I do not like to procrastinate. I do not like to be late. I do not think I ever left a homework assignment for completion on its due date. As a student and a teacher, I took research and pre-work very seriously and I felt naked if I walked into an experience unprepared. I would never be accused of being flighty nor would I ever have been described as spontaneous. Plan, do the homework, be ready for anything.
If I had done my homework this week, versus following an inspired invitation, I would have failed because I would have missed the moment. I mentioned to a parent from school that we had driven up to the marble quarry and she communicated that her husband was a marble sculptor. She invited us to his studio and I accepted, right then and there. On the drive to the studio, old habits kicked in and I started thinking that I should not show up empty-handed. Maybe it is not a good place for the kids and they may break something. What if we can’t communicate? I took a deep breath and knew that it was an inspired choice to accept and I was willing to see where it would lead.
When we walked into this studio in Pietrasanta, Italy, there was something larger at work than the art. There were a timeless energy and light that I have experienced only a few times in my life. Creativity was driving the hum and marble dust clouded the air but there was also divine tranquility and meditative quality to the finished work that was mesmerizing.
We arrived joyful and curious but not ready. Because I had not done my homework we were open and vulnerable and unprepared. The artistry swept over us and we felt an appreciation that was completely visceral. As we toured, I was in a dreamlike state. The artist and his wife showed us the process and the tools and the time it takes to create these masterpieces. We touched the rough and the smooth and inquired about their quarry trips and how they find their raw material. We talked of their family and their history and as their story unfolded, I was filled with gratitude that I did not do my homework.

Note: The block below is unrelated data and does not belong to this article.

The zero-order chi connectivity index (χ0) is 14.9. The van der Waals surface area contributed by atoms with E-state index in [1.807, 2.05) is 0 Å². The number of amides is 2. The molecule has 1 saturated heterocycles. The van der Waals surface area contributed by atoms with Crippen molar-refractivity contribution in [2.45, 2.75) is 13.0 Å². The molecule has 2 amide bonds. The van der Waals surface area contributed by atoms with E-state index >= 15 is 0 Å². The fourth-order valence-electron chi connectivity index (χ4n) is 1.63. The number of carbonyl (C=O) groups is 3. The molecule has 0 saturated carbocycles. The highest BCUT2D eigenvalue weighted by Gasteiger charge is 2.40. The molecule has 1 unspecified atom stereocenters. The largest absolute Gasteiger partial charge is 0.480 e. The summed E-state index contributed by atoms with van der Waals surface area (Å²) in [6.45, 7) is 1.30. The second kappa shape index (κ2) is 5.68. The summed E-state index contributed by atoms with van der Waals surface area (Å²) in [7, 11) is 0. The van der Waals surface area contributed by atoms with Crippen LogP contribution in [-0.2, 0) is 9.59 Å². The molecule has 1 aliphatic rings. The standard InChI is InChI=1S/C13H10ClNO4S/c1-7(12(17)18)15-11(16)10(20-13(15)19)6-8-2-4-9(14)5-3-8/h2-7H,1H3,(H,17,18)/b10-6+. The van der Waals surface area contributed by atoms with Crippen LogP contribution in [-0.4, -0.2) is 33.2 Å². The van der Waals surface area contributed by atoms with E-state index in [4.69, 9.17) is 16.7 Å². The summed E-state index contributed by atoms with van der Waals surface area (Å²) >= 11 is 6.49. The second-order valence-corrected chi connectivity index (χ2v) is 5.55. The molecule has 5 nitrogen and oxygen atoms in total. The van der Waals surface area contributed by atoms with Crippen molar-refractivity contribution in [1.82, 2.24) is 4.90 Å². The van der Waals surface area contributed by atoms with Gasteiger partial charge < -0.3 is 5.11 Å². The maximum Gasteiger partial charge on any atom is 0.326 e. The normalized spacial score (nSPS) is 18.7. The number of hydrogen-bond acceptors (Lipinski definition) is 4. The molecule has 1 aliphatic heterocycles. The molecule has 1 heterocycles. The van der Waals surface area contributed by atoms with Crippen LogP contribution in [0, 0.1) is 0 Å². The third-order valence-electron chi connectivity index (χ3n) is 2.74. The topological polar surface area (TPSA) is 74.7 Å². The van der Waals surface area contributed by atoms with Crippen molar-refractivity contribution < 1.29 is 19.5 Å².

If I had done my homework, I would have known that this family before me represented a marble sculpting dynasty from the 1800s that is shrinking with each generation. I would have known that the classically trained artists that had welcomed us were dedicated to a process and product that cannot be replicated by a machine and there are no shortcuts. I would have known that they were dedicated to materials and details of anatomy in much the same way as Michelangelo and Bernini. I would have known that their work is world-renowned, sought after and showcased from Moscow, Russia to Los Angeles, California.
Sirius De Ranieri represents the third generation of this dynasty and his son Dino represents the fourth generation. Sirius scooped up our children upon arrival and took them on a scavenger hunt to see how many marble busts they could recognize. As the children called out Galileo Galilei, Leonardo da Vinci, and Cyrano de Bergerac, he engaged their every guess. He put clay into their hands and showed them how he models every marble statue from clay first, down to the last detail. He let them pick marble pieces from the scraps and showed them what to look for in a strong stone. He was passion personified. His son showed us his current work, talked of his passion for a portrait style, and filled our arms with gifts of his work in photographs.
If I had done my homework, I would have felt timid and small in the presence of their genius. I would have tirelessly prepared and through my well-rehearsed questions, I would have missed the meaning of their work. As I looked at the shadows dance between the sculptures, I knew with every fiber of my being that some days are about preparation, but some are pure inspiration.